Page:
From ancient Biblical times people have enslaved other people to suit their own desires or purposes. In some occasions it was due to indentured servanthood, where people were dedicated to working for others for a given period of time to pay a debt. On other occasions it was due to a conquering nation in a war taking advantage of those conquered. This was the cause of the slavery that the Jews endured in Egypt during the time of Moses. These two occasions were also the cause of slavery in Africa. Indentured servanthood existed, and conquered tribes were taken as servants by their conquering tribes. Beginning in the 7th century or so Arab Muslims and Europeans are believed to have participated in the practice of chattel slavery in Africa, where captured people were seen as property to be bought and sold. Africans captured as property were sold in Europe, and in China and the far east. It is believed that the Portuguese first brought African slaves across the Atlantic in ships to the Americas in the 1600’s. The first ship was supposedly intended for the Spanish inhabitants of the Caribbean and Central America. It only made it as far as a landing near the Jamestown colony, where the slaves were sold instead. Thus began the disgraceful history of slavery in North America.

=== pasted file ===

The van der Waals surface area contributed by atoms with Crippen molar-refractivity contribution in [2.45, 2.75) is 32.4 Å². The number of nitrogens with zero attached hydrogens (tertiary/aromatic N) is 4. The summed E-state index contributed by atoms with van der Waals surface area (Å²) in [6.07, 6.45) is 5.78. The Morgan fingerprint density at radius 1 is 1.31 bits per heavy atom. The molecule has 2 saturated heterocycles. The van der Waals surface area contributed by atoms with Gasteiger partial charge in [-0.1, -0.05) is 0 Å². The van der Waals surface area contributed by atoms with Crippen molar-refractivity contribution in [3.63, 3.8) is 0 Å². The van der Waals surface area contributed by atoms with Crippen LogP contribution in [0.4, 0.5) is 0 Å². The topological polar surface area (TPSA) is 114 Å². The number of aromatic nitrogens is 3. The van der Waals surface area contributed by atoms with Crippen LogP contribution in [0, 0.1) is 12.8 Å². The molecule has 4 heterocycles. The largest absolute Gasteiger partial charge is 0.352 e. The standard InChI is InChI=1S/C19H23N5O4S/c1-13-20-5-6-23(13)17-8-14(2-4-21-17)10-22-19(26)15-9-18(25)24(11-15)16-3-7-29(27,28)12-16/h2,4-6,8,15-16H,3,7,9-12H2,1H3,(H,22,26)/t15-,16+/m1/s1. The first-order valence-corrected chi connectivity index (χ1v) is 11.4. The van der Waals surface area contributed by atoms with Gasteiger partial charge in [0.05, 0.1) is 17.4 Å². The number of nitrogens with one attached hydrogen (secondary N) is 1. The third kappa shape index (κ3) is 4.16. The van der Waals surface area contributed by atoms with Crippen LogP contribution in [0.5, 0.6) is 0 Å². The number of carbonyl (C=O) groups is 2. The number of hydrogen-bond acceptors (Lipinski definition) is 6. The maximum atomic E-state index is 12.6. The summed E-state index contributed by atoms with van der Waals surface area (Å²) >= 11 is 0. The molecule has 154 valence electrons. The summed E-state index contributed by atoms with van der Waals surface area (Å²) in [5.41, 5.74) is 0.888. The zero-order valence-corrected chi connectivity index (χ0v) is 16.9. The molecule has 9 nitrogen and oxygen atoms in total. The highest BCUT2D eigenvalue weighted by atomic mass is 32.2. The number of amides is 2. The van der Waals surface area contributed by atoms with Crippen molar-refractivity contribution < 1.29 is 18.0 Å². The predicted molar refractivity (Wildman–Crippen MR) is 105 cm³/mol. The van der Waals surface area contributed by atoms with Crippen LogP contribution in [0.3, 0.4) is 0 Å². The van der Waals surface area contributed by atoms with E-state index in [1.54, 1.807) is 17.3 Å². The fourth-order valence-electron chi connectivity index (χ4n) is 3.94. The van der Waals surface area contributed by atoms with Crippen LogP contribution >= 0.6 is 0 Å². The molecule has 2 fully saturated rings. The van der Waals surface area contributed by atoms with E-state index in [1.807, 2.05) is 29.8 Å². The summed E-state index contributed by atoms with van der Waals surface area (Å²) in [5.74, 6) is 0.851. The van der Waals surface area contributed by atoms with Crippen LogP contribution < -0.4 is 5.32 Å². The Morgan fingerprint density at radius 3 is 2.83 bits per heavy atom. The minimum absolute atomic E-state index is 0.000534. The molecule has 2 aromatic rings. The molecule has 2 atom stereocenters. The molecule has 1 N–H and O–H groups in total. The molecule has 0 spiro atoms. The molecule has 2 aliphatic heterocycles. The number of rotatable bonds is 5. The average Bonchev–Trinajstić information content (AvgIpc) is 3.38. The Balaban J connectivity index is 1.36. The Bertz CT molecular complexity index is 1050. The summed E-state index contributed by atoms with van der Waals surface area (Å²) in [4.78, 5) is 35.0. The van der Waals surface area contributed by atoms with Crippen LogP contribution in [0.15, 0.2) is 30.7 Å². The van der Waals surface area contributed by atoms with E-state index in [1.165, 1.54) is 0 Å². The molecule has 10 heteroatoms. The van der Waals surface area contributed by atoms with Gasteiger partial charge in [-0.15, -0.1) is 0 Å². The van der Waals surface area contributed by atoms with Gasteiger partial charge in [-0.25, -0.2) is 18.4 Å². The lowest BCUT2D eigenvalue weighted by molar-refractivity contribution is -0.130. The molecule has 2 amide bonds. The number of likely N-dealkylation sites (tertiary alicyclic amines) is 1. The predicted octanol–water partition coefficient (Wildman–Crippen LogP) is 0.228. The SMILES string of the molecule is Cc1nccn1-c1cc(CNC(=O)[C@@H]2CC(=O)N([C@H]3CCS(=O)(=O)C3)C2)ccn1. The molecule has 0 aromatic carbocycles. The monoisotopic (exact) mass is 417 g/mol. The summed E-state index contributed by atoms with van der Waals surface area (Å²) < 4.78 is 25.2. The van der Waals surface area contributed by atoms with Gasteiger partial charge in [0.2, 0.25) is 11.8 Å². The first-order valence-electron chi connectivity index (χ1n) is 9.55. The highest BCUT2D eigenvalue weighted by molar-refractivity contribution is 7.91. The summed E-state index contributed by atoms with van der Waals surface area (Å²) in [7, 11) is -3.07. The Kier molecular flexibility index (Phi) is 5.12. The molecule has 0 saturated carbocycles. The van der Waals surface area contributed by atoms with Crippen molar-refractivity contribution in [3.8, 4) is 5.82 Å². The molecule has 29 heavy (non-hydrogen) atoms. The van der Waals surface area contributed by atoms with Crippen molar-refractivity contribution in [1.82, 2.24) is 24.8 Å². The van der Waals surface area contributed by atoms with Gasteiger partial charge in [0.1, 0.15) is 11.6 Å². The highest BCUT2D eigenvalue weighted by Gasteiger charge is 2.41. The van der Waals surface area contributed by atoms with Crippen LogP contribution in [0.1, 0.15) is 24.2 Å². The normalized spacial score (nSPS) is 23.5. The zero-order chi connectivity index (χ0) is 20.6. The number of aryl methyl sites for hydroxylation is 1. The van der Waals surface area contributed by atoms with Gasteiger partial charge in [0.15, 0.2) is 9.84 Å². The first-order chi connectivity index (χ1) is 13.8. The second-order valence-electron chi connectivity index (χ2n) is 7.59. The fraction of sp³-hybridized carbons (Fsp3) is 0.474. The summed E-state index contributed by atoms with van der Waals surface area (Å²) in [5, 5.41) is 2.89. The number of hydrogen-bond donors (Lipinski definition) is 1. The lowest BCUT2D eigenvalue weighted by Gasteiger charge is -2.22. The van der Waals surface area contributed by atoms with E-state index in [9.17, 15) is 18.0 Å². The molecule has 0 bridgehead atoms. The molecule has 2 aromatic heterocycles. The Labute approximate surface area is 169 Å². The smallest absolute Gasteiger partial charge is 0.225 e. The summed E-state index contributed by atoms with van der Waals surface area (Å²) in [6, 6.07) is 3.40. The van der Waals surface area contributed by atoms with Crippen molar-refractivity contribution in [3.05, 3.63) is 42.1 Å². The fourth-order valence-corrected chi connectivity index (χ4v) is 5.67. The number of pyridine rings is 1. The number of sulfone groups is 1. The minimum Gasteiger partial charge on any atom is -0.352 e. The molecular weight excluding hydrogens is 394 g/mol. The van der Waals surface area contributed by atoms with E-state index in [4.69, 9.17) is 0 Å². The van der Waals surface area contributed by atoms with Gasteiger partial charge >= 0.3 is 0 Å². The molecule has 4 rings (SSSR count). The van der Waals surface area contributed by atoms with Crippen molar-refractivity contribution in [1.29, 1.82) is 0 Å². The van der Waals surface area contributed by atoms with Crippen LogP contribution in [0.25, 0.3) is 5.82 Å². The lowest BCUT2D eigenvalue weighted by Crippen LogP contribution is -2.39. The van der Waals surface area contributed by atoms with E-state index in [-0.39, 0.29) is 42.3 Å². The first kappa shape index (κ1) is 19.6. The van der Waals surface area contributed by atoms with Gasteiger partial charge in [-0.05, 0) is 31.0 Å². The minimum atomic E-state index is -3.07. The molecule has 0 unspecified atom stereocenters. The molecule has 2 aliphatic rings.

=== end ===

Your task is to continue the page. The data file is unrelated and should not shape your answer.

When the United States became a country in 1776 slavery was an accepted practice. Some slaves were treated well, and many others very poorly. Regardless of their treatment they were seen as belongings without their own personal freedom. In the early 1800’s people began to question the morality of slavery. There was a movement within the country that wanted to declare that all people should be considered free, and not subject to ownership or servitude by others. They wanted this declared at a federal level to guarantee this right to all. Many southern states seceded from the union because they didn’t believe that the federal government should be deciding this, and that states should be able to decide this type of law themselves (calling this “states’ rights”). Hence the Civil War. As we know the Union won, and slavery was ended.